Auckland exodus benefits regions

Wednesday 5 June 2019

It’s true: regional housing markets are seeing the impact of the Super City’s expensive housing as it has prompted an exodus of Aucklanders to other parts of New Zealand.

By The Landlord

Almost 33,000 Aucklanders left the region for other parts of the country over the four years to June 2017, according to a new report by economist Benje Patterson.

The report, which is based on Stats NZ population and internal migration data, shows that while Auckland’s population climbed strongly, it would have grown even faster were it not for the number of Aucklanders moving to other parts of the country.

Patterson says that the exodus of Aucklanders to the regions accelerated from a net 2,727 people in 2014 to 12,942 people in 2017.

“Auckland’s regional migration losses are not surprising when one considers the deterioration to housing affordability that occurred in Auckland over that period.

“Regional migrants from Auckland have benefited the rest of New Zealand, initially by pushing up local spending, but then longer-term by adding to these areas’ productive workforces.”

The commonly-held belief that most Aucklanders head to Northland, Waikato or the Bay of Plenty is proved true by the report.

Patterson says the those three regions, which are the closest to the Super City, attracted two thirds of Auckland’s population exodus.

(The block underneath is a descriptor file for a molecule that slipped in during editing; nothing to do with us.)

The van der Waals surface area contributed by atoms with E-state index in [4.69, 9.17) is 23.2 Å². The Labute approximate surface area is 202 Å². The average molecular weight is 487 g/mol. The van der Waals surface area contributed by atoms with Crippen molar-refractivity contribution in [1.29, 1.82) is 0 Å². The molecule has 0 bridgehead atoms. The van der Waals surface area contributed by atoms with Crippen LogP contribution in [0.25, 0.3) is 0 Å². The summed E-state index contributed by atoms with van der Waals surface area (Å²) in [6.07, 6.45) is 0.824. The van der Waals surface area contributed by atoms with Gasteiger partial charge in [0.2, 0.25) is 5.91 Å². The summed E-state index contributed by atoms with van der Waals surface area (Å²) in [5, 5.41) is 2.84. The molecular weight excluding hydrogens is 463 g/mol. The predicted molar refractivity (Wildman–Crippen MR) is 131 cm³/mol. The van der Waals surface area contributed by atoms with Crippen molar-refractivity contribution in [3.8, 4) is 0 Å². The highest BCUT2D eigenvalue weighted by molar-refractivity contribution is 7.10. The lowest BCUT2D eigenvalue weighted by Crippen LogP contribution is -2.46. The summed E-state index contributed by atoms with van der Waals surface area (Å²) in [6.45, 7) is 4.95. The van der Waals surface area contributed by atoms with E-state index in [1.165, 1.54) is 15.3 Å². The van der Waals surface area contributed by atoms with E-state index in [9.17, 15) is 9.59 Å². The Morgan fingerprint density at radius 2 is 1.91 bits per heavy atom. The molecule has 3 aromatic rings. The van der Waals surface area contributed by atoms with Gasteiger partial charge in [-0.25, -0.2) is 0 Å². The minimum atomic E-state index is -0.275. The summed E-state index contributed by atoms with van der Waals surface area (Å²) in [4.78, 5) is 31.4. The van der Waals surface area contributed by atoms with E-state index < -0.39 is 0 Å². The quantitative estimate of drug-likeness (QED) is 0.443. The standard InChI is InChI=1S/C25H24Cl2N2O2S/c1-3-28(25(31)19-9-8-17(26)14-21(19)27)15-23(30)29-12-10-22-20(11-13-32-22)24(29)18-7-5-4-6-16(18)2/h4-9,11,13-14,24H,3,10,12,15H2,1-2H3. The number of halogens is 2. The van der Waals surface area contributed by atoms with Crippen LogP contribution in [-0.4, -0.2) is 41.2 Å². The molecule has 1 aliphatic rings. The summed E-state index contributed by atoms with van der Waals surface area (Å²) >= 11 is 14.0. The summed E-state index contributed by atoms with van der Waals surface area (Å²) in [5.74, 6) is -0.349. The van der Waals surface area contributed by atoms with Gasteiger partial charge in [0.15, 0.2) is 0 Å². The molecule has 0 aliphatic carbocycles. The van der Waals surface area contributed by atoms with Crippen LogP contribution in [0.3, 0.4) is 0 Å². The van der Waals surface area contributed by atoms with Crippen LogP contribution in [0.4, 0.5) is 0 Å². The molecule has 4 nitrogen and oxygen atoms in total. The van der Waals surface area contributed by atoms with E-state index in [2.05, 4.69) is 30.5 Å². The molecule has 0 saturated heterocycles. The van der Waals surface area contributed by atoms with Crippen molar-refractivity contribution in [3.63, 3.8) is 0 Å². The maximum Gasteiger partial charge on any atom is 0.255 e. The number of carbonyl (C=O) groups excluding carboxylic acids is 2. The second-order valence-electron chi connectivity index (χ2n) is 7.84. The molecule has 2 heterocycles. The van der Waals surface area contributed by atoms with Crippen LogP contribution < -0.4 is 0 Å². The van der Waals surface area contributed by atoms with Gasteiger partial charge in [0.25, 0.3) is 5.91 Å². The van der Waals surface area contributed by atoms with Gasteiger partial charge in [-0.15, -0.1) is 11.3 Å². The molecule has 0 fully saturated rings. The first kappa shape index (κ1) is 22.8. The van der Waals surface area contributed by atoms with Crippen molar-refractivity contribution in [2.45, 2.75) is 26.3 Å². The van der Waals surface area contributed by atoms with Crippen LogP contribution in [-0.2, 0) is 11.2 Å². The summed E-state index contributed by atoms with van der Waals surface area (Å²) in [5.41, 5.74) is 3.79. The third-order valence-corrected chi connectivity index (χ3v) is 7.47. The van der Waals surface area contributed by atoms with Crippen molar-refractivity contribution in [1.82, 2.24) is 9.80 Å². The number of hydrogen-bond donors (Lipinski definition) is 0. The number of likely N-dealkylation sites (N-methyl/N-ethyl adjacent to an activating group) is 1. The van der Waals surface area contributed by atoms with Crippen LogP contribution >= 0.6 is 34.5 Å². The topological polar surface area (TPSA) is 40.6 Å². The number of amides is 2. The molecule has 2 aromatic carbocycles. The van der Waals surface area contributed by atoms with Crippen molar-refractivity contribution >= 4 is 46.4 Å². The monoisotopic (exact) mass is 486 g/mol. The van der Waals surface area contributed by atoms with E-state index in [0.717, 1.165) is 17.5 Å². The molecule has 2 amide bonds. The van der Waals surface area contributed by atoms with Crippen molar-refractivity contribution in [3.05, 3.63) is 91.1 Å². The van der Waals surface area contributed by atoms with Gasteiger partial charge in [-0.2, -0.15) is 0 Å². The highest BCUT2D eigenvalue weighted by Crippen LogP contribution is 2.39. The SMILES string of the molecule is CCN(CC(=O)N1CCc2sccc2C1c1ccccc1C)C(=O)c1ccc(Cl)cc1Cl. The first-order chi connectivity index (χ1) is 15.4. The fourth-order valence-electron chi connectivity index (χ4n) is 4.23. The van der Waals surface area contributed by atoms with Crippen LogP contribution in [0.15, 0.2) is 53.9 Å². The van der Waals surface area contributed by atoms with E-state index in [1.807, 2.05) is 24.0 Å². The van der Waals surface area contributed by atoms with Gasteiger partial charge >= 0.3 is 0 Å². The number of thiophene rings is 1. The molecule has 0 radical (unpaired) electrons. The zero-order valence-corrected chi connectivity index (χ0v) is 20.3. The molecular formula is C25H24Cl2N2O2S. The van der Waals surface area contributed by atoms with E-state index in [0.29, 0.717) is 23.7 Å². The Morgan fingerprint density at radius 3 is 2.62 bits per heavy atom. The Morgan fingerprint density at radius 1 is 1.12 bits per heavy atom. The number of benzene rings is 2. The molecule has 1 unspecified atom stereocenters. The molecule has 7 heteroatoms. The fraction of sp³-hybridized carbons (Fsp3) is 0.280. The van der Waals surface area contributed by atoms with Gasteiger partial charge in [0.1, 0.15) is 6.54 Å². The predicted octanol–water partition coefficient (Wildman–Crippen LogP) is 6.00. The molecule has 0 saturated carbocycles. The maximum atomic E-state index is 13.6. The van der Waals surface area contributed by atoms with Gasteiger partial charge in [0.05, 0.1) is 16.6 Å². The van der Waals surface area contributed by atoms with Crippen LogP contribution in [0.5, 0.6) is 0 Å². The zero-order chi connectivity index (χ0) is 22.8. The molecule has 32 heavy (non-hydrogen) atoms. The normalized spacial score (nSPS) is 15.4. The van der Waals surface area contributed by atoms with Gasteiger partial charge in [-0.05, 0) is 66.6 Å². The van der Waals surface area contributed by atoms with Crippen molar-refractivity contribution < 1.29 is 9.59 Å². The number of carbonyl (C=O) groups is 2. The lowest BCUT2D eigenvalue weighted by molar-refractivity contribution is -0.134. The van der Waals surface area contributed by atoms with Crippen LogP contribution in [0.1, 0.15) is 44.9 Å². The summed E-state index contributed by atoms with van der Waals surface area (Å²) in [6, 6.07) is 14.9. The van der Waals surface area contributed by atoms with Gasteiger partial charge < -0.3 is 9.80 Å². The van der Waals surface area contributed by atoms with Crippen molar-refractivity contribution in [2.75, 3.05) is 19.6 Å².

“But the largely untold story is that even places at the other end of the country, like Dunedin and Queenstown, have benefited.”

The report shows that Dunedin and Queenstown-Lakes have each experienced total net population gains from Auckland of more than 1,100 residents over the four years to June 2017.

This evidence supports anecdotal reports that have been partly attributing Dunedin’s renaissance to Aucklanders choosing the city as a place to work, live, and do business, says Patterson.

“Queenstown’s gain also highlights that the resort’s overheated property market has in part been driven by cashed-up Auckland buyers – one of the few areas where housing equity is generally enough to enter the local market.”

Other parts of the country that the report highlights as attractive destinations for Aucklanders are Wellington and Hawke’s Bay.

For example, there was a net migration flow of 126 people from Wellington City into Auckland in 2014, but by 2017 that flow had swung around to 468 people leaving Auckland for Wellington.

Of the Aucklanders leaving the region, high numbers were in their late twenties and through their thirties with children, the report shows.

Patterson says this exodus of productive workers to other parts of New Zealand during the peak years of their working life exacerbates skills shortages in Auckland’s labour market.

“These gaps have been partly filled by international migrants, but as international migration policy settings tighten, an increased focus on retaining youth and attracting young families to Auckland will be needed.”

The other age group departing Auckland in high numbers was retirees – probably because selling an Auckland home to free up equity for a cheaper house in the regions was difficult to resist for many.

However, despite the number of Aucklanders leaving, the region’s population still rose from 1.49 million to 1.66 million over the four years to June 2017.

This growth was at an average rate of 2.6% per annum as compared to 1.9% per annum growth nationally.

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